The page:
This is a place where law school students actually have fun. Where they are immersed in a diverse community of risk-takers and advocates who inspire each other and become friends for life.
In Vermont there are no billboards, because our faculty helped create the laws 40 years ago that prohibit them. There are more CSAs here per capita than in any other state. Civil unions began here. Our power comes from wind, solar, and hydro sources. The alchemy of this place is difficult to define but hard to overstate. It’s transparently obvious to people who are here.
We call it SoRo, but the map says South Royalton, Vermont.
The Power of the Law
A small committed law school in rural Vermont is quietly changing the world. Join us.
Nearly every day of his work week, Jehmal Hudson,, JD ’06, walks from his office on First Street up to Capitol Hill. “Yeah,” he says. “No brief case, no laptop. Just my mouth. My job is all about relationships.” The relationships are at a high level: Hudson is the lone Congressional liaison for the Federal Regulatory Energy Commission (FERC). The people he talks with are members of the House Energy and Commerce Committee, the Natural Resources Committee, and the powerful House Appropriations Committee.
In his role, Hudson stays informed and shares information around a wide range of energy issues. Among other things, FERC is responsible for ensuring the safety and reliability of the nation’s electricity grid; making sure utility costs are just and reasonable; regulating the sales and transmission of natural gas; and approving and re-licensing hydroelectric projects. Since the Energy Policy Act of 2005, the independent agency has also had the authority to enforce compliance with energy regulations. It recently forced a $410 million settlement with JP Morgan Chase for market manipulation.
“No brief case, no laptop. Just my mouth. My job is all about relationships.”
Jehmal Hudson, JD ’06
Federal Energy Regulatory Commission
Hudson’s environmental interest was stirred at Vermont Law School through working on lead paint/tenant/landlord issues in his home city of Brooklyn. But it was his internship in the office of Senator Hillary Rodham Clinton that introduced him to the world—and potential power — of politics. “That’s where I discovered I could make more difference,” he recalls. “Not on the science side of the law, but the side that needs interpersonal skills.”
The extraordinary relationship between Vermont Law School and the Environmental Protection Agency (EPA) goes back to the very beginning, when an attorney named Doug Costle, as part of President Richard Nixon’s Advisory Council on Executive Organization, helped draw up the blueprint for a wide-ranging new federal agency that would protect the nation’s air, land, and water. Costle would go on to lead the EPA for four years during the Carter administration and, from 1987 to 1991, serve as Dean of Vermont Law School.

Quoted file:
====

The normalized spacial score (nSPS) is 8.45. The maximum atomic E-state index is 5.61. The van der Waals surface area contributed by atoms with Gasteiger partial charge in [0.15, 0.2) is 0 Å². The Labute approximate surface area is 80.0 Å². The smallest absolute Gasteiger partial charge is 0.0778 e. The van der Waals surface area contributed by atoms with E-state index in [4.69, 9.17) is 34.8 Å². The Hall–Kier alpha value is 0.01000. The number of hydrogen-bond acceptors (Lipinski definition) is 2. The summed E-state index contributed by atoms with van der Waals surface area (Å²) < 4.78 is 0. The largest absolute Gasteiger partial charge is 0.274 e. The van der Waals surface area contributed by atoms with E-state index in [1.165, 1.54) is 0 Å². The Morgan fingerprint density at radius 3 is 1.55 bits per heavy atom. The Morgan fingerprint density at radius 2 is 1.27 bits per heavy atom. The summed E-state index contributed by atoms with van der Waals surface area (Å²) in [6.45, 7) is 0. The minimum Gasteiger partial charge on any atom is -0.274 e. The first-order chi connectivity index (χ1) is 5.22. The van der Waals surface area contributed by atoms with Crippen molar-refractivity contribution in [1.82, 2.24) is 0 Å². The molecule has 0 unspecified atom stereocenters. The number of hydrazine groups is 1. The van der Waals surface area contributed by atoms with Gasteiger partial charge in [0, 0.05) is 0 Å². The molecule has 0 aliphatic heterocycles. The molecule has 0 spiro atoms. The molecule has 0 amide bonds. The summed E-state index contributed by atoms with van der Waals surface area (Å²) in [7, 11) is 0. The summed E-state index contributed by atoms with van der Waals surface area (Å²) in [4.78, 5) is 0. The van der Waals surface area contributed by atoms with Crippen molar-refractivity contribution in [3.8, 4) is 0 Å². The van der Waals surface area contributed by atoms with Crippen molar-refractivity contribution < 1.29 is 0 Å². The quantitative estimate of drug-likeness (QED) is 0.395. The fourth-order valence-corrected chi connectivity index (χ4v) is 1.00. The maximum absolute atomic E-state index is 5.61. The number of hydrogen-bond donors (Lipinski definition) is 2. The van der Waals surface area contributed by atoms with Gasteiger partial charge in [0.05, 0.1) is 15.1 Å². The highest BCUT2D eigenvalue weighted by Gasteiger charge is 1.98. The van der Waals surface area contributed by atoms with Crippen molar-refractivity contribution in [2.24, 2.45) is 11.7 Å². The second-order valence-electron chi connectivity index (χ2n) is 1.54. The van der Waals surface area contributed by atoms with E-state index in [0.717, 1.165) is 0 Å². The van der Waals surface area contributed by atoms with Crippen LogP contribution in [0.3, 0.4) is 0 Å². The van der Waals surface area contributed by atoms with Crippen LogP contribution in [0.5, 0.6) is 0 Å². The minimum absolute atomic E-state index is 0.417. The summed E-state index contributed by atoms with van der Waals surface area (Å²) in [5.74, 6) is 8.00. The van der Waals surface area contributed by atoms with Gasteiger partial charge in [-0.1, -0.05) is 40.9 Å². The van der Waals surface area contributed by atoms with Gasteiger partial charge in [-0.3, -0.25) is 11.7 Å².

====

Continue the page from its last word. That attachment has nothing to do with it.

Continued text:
Over the past four decades, scores of VLS graduates have brought their unique brand of activism, civic responsibility, scientific understanding, and legal training into our most important environmental regulator and watchdog. Not surprising, perhaps—given that Vermont’s environmental law program is consistently ranked the best in the nation. Still, with the small size of the school’s alumni body, the numbers are surprising and disproportionate. “VLS has very quietly and systematically penetrated the public sector,” notes Vermont Law School Dean Marc Mihaly. “At EPA, in energy, we’re virtually a mafia.”
“I’m working with partners that have a real financial stake in slowing climate change. I’m helping to educate corporations as to how to best position themselves for the future. It’s a very unique position to be in.”
Allison Dennis, MSEL ’05
Public Affairs, Office of Air and Radiation,
U.S. Environmental Protection Agency
In the summer of 2013, 36 Vermont Law School graduates and current students were working in EPA’s Washington headquarters at the William Jefferson Clinton Building. Posing for a group portrait on August 6 were:
- Mark Seltzer, JD ’08
- Office of Chemical Safety and Pollution Prevention
- Laurice Jones, JD ’98
- Grants and Debarment
- Brian Thompson, MSEL ’05, JD ’08
- Office of Enforcement and Compliance Assurance
- Allison Dennis, MSEL ’05
- Public Affairs, Office of Air and Radiation
- Daniel Schramm, JD ’08
- Office of General Counsel
- Matthew Marks, JD ’12
- Office of General Counsel
- Jonathan Stein, JD ’05,, MSEL ’05
- Office of Enforcement and Compliance Assurance
- Jonah Richmond, JD ’14
- Office of Chemical Safety and Pollution Prevention
- Jessica Scott, JD ’10
- Office of General Counsel
- Even Belser, JD ’10
- Clean Air Act Enforcement
- Will Labate, JD ’14, MELP ’14
- Stratospheric Protection Division
- Edward Kulschinsky, JD ’09
- Office of Administrative Law Judges